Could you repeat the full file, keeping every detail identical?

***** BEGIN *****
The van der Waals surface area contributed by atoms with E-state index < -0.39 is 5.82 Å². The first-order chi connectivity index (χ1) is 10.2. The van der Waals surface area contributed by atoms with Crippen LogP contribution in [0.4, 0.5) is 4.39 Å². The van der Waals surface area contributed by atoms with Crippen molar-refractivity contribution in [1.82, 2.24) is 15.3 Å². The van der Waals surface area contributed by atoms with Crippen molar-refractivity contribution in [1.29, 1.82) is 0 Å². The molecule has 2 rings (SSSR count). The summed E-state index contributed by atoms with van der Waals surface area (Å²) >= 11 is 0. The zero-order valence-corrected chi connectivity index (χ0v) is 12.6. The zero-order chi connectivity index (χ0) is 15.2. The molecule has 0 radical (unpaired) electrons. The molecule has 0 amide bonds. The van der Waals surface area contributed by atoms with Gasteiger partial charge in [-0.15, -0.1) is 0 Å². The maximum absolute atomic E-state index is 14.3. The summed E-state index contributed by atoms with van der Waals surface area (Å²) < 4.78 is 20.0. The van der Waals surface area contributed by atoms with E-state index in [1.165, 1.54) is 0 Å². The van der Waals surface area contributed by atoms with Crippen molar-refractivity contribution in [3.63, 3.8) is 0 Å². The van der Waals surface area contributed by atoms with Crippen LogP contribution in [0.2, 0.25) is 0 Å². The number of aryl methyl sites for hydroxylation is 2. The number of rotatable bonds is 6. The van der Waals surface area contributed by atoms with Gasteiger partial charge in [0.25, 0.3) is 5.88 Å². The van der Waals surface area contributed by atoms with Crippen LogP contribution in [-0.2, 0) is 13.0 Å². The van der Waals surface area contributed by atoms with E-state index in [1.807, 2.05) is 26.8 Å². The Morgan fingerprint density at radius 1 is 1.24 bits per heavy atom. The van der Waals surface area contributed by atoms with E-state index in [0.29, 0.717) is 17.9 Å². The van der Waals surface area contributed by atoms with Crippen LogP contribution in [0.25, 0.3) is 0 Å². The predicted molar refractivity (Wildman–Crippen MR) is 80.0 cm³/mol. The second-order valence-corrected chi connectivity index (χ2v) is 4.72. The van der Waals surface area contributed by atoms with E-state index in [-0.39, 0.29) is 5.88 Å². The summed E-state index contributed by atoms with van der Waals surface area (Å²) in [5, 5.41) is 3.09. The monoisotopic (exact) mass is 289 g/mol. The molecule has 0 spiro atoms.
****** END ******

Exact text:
The van der Waals surface area contributed by atoms with E-state index < -0.39 is 5.82 Å². The first-order chi connectivity index (χ1) is 10.2. The van der Waals surface area contributed by atoms with Crippen LogP contribution in [0.4, 0.5) is 4.39 Å². The van der Waals surface area contributed by atoms with Crippen molar-refractivity contribution in [1.82, 2.24) is 15.3 Å². The van der Waals surface area contributed by atoms with Crippen molar-refractivity contribution in [1.29, 1.82) is 0 Å². The molecule has 2 rings (SSSR count). The summed E-state index contributed by atoms with van der Waals surface area (Å²) >= 11 is 0. The zero-order valence-corrected chi connectivity index (χ0v) is 12.6. The zero-order chi connectivity index (χ0) is 15.2. The molecule has 0 radical (unpaired) electrons. The molecule has 0 amide bonds. The van der Waals surface area contributed by atoms with Gasteiger partial charge in [-0.15, -0.1) is 0 Å². The maximum absolute atomic E-state index is 14.3. The summed E-state index contributed by atoms with van der Waals surface area (Å²) < 4.78 is 20.0. The van der Waals surface area contributed by atoms with E-state index in [1.165, 1.54) is 0 Å². The van der Waals surface area contributed by atoms with Crippen molar-refractivity contribution in [3.63, 3.8) is 0 Å². The van der Waals surface area contributed by atoms with Crippen LogP contribution in [0.2, 0.25) is 0 Å². The number of aryl methyl sites for hydroxylation is 2. The number of rotatable bonds is 6. The van der Waals surface area contributed by atoms with Gasteiger partial charge in [0.25, 0.3) is 5.88 Å². The van der Waals surface area contributed by atoms with Crippen LogP contribution in [-0.2, 0) is 13.0 Å². The van der Waals surface area contributed by atoms with E-state index in [1.807, 2.05) is 26.8 Å². The Morgan fingerprint density at radius 1 is 1.24 bits per heavy atom. The van der Waals surface area contributed by atoms with E-state index in [0.29, 0.717) is 17.9 Å². The van der Waals surface area contributed by atoms with Crippen LogP contribution in [0.25, 0.3) is 0 Å². The predicted molar refractivity (Wildman–Crippen MR) is 80.0 cm³/mol. The second-order valence-corrected chi connectivity index (χ2v) is 4.72. The van der Waals surface area contributed by atoms with E-state index in [-0.39, 0.29) is 5.88 Å². The summed E-state index contributed by atoms with van der Waals surface area (Å²) in [5, 5.41) is 3.09. The monoisotopic (exact) mass is 289 g/mol. The molecule has 0 spiro atoms.